An open letter to high school seniors

Jen Bradbury
May 08 · 5 min read

Dear Senior -

For four years, you've graced our ministry with your presence. Now as your graduation approaches, I've found my thoughts drifting to you more and more frequently. I've used each thought I've had of you as a call to prayer.

As I've prayed for you, I've found myself thanking God for the blessing you've been to our ministry. I still remember the first time you walked into our youth room, a bit insecure, slightly out of place, and obviously trying a little too hard to impress the seniors. My, how much you've grown since then – in confidence, faith, and your willingness to lead! You are now the person the freshmen try to impress. They do so because they look up to you, admire you, and want to have a faith like yours. I suspect you know this and yet, rather than allow it to go to your head, you simply embrace them as you do the others in our ministry, as friends and brothers and sisters in Christ.

Recently, I've also found myself praying for your future. To be honest, as your youth pastor and someone who cares deeply about you, there are some statistics that make me really scared for you. Take, for example, this one: “40-50% of kids who are connected to a youth group when they graduate high school will fail to stick with their faith in college” (Sticky Faith). “Only 20% of college students who leave the church planned to do so during high school. The remaining 80% intended to stick with their faith – but didn't.” (Sticky Faith).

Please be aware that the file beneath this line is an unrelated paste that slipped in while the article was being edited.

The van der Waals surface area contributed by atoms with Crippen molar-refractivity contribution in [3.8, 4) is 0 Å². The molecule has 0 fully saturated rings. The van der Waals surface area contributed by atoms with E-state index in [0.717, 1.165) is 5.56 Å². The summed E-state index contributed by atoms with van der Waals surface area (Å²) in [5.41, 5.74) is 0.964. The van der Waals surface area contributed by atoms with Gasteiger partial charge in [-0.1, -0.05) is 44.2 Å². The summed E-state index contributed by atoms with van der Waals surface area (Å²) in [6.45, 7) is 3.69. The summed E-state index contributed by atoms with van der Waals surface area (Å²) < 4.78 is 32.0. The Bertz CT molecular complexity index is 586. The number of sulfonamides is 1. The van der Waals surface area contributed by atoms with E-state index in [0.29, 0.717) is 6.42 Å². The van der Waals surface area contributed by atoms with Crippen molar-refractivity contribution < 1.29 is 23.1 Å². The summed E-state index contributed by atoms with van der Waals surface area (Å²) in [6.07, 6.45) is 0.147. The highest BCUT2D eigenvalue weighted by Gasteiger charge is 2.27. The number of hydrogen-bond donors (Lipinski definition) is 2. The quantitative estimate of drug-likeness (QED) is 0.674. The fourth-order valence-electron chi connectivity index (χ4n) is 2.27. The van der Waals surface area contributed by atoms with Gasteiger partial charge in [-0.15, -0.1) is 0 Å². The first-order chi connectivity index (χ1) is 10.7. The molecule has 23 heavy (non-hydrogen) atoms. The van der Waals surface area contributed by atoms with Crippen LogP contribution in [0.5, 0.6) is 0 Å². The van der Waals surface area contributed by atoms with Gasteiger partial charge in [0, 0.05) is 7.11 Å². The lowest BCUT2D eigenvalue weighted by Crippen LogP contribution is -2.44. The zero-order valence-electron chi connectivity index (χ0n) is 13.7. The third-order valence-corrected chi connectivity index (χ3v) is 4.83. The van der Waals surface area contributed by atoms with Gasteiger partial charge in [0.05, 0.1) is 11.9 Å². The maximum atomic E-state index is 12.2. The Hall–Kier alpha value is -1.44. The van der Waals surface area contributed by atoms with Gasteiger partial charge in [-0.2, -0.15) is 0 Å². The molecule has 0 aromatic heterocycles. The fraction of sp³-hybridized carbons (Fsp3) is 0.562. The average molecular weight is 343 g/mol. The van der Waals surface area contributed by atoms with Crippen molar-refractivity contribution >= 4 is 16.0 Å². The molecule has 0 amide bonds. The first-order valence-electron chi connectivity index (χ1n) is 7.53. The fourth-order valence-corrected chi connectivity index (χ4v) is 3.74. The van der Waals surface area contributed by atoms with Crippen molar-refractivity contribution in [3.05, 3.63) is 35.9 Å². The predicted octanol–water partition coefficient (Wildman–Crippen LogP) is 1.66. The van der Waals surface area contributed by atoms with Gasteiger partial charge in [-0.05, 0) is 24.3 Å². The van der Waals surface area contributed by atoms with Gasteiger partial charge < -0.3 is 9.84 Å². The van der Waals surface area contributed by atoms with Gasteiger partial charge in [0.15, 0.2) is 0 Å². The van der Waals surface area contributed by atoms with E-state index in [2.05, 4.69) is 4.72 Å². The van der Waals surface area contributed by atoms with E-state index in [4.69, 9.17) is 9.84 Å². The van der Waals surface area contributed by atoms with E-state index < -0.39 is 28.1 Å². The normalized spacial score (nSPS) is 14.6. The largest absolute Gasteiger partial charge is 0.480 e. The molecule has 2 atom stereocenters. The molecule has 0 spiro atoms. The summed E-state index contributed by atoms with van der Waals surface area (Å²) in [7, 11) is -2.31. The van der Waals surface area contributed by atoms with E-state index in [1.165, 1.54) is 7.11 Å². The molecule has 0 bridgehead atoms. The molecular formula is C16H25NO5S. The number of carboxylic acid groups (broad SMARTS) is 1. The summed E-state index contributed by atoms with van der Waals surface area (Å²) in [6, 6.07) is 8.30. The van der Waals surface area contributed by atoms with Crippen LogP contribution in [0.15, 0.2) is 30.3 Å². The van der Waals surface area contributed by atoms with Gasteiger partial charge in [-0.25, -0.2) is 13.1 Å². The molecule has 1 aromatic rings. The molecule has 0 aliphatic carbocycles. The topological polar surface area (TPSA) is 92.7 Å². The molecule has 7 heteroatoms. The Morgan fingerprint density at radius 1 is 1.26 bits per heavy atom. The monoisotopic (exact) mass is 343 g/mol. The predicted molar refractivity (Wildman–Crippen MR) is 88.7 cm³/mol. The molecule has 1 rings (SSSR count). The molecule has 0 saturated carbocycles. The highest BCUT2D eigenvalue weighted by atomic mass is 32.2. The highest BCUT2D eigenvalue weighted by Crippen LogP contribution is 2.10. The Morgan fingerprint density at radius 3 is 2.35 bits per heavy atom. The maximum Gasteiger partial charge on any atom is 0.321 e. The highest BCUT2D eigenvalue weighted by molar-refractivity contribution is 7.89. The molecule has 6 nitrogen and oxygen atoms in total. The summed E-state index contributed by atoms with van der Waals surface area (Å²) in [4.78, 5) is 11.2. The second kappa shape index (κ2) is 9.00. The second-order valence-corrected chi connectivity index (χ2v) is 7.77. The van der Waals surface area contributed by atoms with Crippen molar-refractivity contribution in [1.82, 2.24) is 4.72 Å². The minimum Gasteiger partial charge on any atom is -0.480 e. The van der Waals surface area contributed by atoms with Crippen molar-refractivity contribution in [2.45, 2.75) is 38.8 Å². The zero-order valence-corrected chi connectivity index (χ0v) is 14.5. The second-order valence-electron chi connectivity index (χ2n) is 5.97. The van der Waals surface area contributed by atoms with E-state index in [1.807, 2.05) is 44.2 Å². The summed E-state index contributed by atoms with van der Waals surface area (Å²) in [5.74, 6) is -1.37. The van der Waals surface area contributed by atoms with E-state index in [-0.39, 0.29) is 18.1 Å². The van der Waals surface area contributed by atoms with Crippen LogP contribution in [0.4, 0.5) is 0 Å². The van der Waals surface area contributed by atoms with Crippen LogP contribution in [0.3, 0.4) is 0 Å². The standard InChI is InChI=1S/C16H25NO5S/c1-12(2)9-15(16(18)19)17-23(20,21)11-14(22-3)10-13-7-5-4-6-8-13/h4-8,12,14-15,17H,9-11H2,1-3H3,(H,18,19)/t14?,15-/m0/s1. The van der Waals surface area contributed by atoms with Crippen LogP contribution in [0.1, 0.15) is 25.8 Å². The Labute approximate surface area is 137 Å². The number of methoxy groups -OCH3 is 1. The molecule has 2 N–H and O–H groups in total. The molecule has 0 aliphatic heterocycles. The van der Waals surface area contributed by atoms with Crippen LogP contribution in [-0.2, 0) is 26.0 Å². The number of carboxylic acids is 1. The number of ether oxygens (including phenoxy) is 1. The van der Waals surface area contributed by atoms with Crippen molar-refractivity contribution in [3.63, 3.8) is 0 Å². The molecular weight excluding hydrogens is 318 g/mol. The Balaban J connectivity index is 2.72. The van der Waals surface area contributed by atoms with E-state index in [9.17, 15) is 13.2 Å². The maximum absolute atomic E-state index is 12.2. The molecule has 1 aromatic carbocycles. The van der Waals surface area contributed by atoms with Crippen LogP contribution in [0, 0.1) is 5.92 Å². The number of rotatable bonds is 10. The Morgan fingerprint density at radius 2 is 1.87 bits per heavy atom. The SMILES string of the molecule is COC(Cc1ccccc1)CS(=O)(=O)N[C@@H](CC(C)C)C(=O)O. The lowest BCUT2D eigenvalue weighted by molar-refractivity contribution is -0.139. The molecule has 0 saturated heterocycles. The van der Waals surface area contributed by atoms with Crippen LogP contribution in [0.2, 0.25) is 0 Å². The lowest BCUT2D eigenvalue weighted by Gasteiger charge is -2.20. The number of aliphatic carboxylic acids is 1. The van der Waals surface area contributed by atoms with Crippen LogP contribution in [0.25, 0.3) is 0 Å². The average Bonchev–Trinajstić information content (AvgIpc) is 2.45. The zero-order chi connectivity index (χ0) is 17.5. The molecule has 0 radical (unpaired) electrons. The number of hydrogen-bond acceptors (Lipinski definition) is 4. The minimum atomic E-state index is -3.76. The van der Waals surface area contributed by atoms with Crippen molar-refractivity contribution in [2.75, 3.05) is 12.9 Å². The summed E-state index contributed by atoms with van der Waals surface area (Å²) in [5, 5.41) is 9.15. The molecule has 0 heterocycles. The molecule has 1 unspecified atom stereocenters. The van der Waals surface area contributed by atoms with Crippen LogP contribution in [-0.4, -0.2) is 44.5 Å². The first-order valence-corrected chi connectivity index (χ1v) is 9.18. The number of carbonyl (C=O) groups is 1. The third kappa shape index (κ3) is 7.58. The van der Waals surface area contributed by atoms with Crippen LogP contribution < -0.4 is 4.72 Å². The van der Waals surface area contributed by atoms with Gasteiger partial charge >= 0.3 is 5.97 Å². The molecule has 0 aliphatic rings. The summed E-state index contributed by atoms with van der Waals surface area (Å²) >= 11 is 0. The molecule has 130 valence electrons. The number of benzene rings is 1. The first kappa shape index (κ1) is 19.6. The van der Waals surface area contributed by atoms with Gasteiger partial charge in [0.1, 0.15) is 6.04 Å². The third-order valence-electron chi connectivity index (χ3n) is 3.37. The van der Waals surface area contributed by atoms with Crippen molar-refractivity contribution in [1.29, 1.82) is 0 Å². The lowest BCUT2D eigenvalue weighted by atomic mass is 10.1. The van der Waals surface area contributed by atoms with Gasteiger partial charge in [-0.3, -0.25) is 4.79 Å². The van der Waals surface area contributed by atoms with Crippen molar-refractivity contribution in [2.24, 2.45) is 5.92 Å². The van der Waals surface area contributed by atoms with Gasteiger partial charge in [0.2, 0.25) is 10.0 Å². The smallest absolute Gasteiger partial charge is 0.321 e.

These statistics scare me because I don't want you to become part of them. You see, the church is important. You need it and quite honestly, it needs you. The church needs your gifts and your optimism. Since you see God differently than many of us do, the church also needs your perception of God. Simply by sharing your faith with us, you challenge us – in the best possible way. We need you to remind us about what is and isn't important, to challenge us to learn from people who are different than us, and to show us how to serve others.

Just as the church needs you, you also need the church. Let me warn you: In a few short months, it'll be easy to forget this. So many other things – like sleep – will seem far more important than going to church.

But they're not.

You need the church because it's there you'll find deep community - the kind of community that shows up and won't go away.

You also need the church to worship. As you and I have discussed before, it's entirely possible to worship outside the church. Even so, there's something special about corporate worship with the church body. Senior, this may be hard for you to see now, when you're so hopeful and excited about your future, but there will come a time in college when you will feel beaten down, alone, and unworthy. Without the body of Christ surrounding you in those times, you will no longer want to worship. Instead, life will seem impossibly hard and God will feel distant. It's in those moments, senior, when you will most need the church. You'll need the church to say the words you can no longer utter yourself. You'll need the collective faith of the body of Christ to carry you until your own faith is restored. You'll need the church to remind you of who God is, who Jesus is, and perhaps most important, who you are.